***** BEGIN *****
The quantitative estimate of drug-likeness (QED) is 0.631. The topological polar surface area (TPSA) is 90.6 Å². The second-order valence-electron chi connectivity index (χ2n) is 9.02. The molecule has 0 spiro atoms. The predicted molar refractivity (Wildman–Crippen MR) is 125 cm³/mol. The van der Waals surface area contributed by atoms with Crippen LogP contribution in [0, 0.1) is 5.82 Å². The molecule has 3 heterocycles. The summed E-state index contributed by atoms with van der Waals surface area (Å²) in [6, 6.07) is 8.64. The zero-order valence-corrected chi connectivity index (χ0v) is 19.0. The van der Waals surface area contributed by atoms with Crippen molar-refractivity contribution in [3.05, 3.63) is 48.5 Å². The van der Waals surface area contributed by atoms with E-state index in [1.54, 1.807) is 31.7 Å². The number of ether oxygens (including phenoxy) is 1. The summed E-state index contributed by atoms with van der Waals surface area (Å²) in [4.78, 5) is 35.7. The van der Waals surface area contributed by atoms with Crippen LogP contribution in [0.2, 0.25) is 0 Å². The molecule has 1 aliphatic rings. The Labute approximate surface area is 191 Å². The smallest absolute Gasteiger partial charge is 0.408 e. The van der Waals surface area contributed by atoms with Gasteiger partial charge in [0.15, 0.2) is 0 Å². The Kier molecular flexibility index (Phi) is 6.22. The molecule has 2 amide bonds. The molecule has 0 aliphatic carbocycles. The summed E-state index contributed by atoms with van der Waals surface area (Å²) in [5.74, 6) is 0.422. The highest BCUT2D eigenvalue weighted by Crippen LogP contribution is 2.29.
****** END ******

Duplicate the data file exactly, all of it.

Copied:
The quantitative estimate of drug-likeness (QED) is 0.631. The topological polar surface area (TPSA) is 90.6 Å². The second-order valence-electron chi connectivity index (χ2n) is 9.02. The molecule has 0 spiro atoms. The predicted molar refractivity (Wildman–Crippen MR) is 125 cm³/mol. The van der Waals surface area contributed by atoms with Crippen LogP contribution in [0, 0.1) is 5.82 Å². The molecule has 3 heterocycles. The summed E-state index contributed by atoms with van der Waals surface area (Å²) in [6, 6.07) is 8.64. The zero-order valence-corrected chi connectivity index (χ0v) is 19.0. The van der Waals surface area contributed by atoms with Crippen molar-refractivity contribution in [3.05, 3.63) is 48.5 Å². The van der Waals surface area contributed by atoms with E-state index in [1.54, 1.807) is 31.7 Å². The number of ether oxygens (including phenoxy) is 1. The summed E-state index contributed by atoms with van der Waals surface area (Å²) in [4.78, 5) is 35.7. The van der Waals surface area contributed by atoms with Crippen LogP contribution in [0.2, 0.25) is 0 Å². The molecule has 1 aliphatic rings. The Labute approximate surface area is 191 Å². The smallest absolute Gasteiger partial charge is 0.408 e. The van der Waals surface area contributed by atoms with Gasteiger partial charge in [0.15, 0.2) is 0 Å². The Kier molecular flexibility index (Phi) is 6.22. The molecule has 2 amide bonds. The molecule has 0 aliphatic carbocycles. The summed E-state index contributed by atoms with van der Waals surface area (Å²) in [5.74, 6) is 0.422. The highest BCUT2D eigenvalue weighted by Crippen LogP contribution is 2.29.